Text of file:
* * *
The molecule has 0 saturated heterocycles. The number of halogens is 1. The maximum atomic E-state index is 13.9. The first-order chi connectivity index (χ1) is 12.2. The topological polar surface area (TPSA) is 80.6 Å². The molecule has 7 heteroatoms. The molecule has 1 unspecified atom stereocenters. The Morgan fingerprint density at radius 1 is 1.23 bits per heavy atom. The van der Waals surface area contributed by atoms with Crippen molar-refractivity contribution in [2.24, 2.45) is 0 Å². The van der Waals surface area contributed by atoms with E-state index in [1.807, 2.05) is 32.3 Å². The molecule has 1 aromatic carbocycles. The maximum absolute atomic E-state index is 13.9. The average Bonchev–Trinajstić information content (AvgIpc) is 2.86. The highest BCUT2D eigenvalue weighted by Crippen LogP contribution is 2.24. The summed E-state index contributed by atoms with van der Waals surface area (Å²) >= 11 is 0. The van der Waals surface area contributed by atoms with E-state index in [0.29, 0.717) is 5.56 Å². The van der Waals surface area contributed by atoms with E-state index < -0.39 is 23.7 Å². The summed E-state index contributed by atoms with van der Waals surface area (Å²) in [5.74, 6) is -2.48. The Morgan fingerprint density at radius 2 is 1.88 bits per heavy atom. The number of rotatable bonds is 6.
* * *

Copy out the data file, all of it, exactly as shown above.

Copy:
The molecule has 0 saturated heterocycles. The number of halogens is 1. The maximum atomic E-state index is 13.9. The first-order chi connectivity index (χ1) is 12.2. The topological polar surface area (TPSA) is 80.6 Å². The molecule has 7 heteroatoms. The molecule has 1 unspecified atom stereocenters. The Morgan fingerprint density at radius 1 is 1.23 bits per heavy atom. The van der Waals surface area contributed by atoms with Crippen molar-refractivity contribution in [2.24, 2.45) is 0 Å². The van der Waals surface area contributed by atoms with E-state index in [1.807, 2.05) is 32.3 Å². The molecule has 1 aromatic carbocycles. The maximum absolute atomic E-state index is 13.9. The average Bonchev–Trinajstić information content (AvgIpc) is 2.86. The highest BCUT2D eigenvalue weighted by Crippen LogP contribution is 2.24. The summed E-state index contributed by atoms with van der Waals surface area (Å²) >= 11 is 0. The van der Waals surface area contributed by atoms with E-state index in [0.29, 0.717) is 5.56 Å². The van der Waals surface area contributed by atoms with E-state index < -0.39 is 23.7 Å². The summed E-state index contributed by atoms with van der Waals surface area (Å²) in [5.74, 6) is -2.48. The Morgan fingerprint density at radius 2 is 1.88 bits per heavy atom. The number of rotatable bonds is 6.